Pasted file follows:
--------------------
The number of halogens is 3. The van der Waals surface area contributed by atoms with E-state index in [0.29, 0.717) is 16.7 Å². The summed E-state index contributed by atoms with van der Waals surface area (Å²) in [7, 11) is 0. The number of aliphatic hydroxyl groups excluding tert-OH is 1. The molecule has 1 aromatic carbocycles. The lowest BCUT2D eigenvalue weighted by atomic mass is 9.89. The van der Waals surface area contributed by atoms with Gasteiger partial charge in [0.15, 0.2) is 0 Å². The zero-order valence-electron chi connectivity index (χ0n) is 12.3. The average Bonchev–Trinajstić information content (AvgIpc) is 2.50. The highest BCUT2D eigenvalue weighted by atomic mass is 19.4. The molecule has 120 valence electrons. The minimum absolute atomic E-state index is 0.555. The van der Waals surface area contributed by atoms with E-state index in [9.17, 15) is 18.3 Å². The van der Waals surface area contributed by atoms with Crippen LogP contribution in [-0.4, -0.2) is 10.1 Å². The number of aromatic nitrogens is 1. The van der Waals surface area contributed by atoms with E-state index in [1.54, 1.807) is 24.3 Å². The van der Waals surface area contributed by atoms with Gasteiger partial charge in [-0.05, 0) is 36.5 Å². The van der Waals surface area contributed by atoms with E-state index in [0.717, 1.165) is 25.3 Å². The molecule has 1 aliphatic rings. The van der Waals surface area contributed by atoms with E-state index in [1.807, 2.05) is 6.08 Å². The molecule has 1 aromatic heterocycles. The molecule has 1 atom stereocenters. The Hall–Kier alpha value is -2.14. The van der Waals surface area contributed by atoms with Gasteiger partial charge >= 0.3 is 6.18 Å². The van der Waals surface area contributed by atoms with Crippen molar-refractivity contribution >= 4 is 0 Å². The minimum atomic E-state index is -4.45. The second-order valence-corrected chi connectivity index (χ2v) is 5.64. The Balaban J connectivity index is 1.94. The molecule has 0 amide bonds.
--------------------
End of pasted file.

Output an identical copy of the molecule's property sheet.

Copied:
The number of halogens is 3. The van der Waals surface area contributed by atoms with E-state index in [0.29, 0.717) is 16.7 Å². The summed E-state index contributed by atoms with van der Waals surface area (Å²) in [7, 11) is 0. The number of aliphatic hydroxyl groups excluding tert-OH is 1. The molecule has 1 aromatic carbocycles. The lowest BCUT2D eigenvalue weighted by atomic mass is 9.89. The van der Waals surface area contributed by atoms with Gasteiger partial charge in [0.15, 0.2) is 0 Å². The zero-order valence-electron chi connectivity index (χ0n) is 12.3. The average Bonchev–Trinajstić information content (AvgIpc) is 2.50. The highest BCUT2D eigenvalue weighted by atomic mass is 19.4. The molecule has 120 valence electrons. The minimum absolute atomic E-state index is 0.555. The van der Waals surface area contributed by atoms with E-state index in [9.17, 15) is 18.3 Å². The van der Waals surface area contributed by atoms with Crippen LogP contribution in [-0.4, -0.2) is 10.1 Å². The number of aromatic nitrogens is 1. The van der Waals surface area contributed by atoms with E-state index in [1.54, 1.807) is 24.3 Å². The van der Waals surface area contributed by atoms with Gasteiger partial charge in [-0.05, 0) is 36.5 Å². The van der Waals surface area contributed by atoms with E-state index in [0.717, 1.165) is 25.3 Å². The molecule has 1 aliphatic rings. The van der Waals surface area contributed by atoms with E-state index in [1.807, 2.05) is 6.08 Å². The molecule has 1 aromatic heterocycles. The molecule has 1 atom stereocenters. The Hall–Kier alpha value is -2.14. The van der Waals surface area contributed by atoms with Gasteiger partial charge >= 0.3 is 6.18 Å². The van der Waals surface area contributed by atoms with Crippen molar-refractivity contribution >= 4 is 0 Å². The minimum atomic E-state index is -4.45. The second-order valence-corrected chi connectivity index (χ2v) is 5.64. The Balaban J connectivity index is 1.94. The molecule has 0 amide bonds.